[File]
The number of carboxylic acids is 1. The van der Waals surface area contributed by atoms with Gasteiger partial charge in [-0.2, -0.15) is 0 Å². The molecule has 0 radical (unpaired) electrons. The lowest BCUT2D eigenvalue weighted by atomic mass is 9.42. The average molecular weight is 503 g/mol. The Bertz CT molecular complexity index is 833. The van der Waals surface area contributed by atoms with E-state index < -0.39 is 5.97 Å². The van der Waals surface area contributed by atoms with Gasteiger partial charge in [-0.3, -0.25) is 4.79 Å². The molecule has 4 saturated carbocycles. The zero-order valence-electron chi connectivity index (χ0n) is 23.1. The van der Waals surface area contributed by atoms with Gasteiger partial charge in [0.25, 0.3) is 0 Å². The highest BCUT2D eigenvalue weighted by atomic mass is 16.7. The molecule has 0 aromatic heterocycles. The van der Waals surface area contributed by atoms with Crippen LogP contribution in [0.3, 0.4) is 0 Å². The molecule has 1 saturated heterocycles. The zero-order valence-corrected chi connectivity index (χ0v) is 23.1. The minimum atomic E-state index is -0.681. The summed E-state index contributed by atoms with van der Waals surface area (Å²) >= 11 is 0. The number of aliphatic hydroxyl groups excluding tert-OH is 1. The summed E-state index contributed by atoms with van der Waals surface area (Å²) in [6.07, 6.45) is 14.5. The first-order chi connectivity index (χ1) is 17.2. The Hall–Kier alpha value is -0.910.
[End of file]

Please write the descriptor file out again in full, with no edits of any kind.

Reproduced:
The number of carboxylic acids is 1. The van der Waals surface area contributed by atoms with Gasteiger partial charge in [-0.2, -0.15) is 0 Å². The molecule has 0 radical (unpaired) electrons. The lowest BCUT2D eigenvalue weighted by atomic mass is 9.42. The average molecular weight is 503 g/mol. The Bertz CT molecular complexity index is 833. The van der Waals surface area contributed by atoms with E-state index < -0.39 is 5.97 Å². The van der Waals surface area contributed by atoms with Gasteiger partial charge in [-0.3, -0.25) is 4.79 Å². The molecule has 4 saturated carbocycles. The zero-order valence-electron chi connectivity index (χ0n) is 23.1. The van der Waals surface area contributed by atoms with Gasteiger partial charge in [0.25, 0.3) is 0 Å². The highest BCUT2D eigenvalue weighted by atomic mass is 16.7. The molecule has 0 aromatic heterocycles. The van der Waals surface area contributed by atoms with Crippen LogP contribution in [0.3, 0.4) is 0 Å². The molecule has 1 saturated heterocycles. The zero-order valence-corrected chi connectivity index (χ0v) is 23.1. The minimum atomic E-state index is -0.681. The summed E-state index contributed by atoms with van der Waals surface area (Å²) >= 11 is 0. The number of aliphatic hydroxyl groups excluding tert-OH is 1. The summed E-state index contributed by atoms with van der Waals surface area (Å²) in [6.07, 6.45) is 14.5. The first-order chi connectivity index (χ1) is 17.2. The Hall–Kier alpha value is -0.910.